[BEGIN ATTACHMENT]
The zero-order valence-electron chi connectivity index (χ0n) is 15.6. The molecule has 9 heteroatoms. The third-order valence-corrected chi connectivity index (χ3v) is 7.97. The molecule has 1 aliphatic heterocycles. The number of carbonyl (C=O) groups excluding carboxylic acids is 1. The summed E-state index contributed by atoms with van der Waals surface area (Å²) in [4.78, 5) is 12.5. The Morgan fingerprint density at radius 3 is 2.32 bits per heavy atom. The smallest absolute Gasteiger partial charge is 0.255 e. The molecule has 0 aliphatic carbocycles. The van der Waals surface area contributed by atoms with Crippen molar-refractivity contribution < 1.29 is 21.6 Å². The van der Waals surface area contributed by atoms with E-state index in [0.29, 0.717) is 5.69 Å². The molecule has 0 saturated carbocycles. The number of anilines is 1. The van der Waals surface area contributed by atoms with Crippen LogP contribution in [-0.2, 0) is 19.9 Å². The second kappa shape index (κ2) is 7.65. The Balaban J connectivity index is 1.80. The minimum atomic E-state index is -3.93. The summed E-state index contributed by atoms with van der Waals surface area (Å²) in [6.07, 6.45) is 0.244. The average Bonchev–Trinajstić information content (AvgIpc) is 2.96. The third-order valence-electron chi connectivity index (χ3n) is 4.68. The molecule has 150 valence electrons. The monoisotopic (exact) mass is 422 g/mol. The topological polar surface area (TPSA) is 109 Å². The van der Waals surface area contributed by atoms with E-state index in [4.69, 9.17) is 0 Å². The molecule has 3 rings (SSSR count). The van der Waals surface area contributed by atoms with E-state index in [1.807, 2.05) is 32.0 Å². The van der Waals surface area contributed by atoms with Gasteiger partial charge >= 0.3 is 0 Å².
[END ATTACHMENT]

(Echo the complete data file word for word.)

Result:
The zero-order valence-electron chi connectivity index (χ0n) is 15.6. The molecule has 9 heteroatoms. The third-order valence-corrected chi connectivity index (χ3v) is 7.97. The molecule has 1 aliphatic heterocycles. The number of carbonyl (C=O) groups excluding carboxylic acids is 1. The summed E-state index contributed by atoms with van der Waals surface area (Å²) in [4.78, 5) is 12.5. The Morgan fingerprint density at radius 3 is 2.32 bits per heavy atom. The smallest absolute Gasteiger partial charge is 0.255 e. The molecule has 0 aliphatic carbocycles. The van der Waals surface area contributed by atoms with Crippen molar-refractivity contribution < 1.29 is 21.6 Å². The van der Waals surface area contributed by atoms with E-state index in [0.29, 0.717) is 5.69 Å². The molecule has 0 saturated carbocycles. The number of anilines is 1. The van der Waals surface area contributed by atoms with Crippen LogP contribution in [-0.2, 0) is 19.9 Å². The second kappa shape index (κ2) is 7.65. The Balaban J connectivity index is 1.80. The minimum atomic E-state index is -3.93. The summed E-state index contributed by atoms with van der Waals surface area (Å²) in [6.07, 6.45) is 0.244. The average Bonchev–Trinajstić information content (AvgIpc) is 2.96. The third-order valence-electron chi connectivity index (χ3n) is 4.68. The molecule has 150 valence electrons. The monoisotopic (exact) mass is 422 g/mol. The topological polar surface area (TPSA) is 109 Å². The van der Waals surface area contributed by atoms with E-state index in [4.69, 9.17) is 0 Å². The molecule has 3 rings (SSSR count). The van der Waals surface area contributed by atoms with E-state index in [1.807, 2.05) is 32.0 Å². The van der Waals surface area contributed by atoms with Gasteiger partial charge >= 0.3 is 0 Å².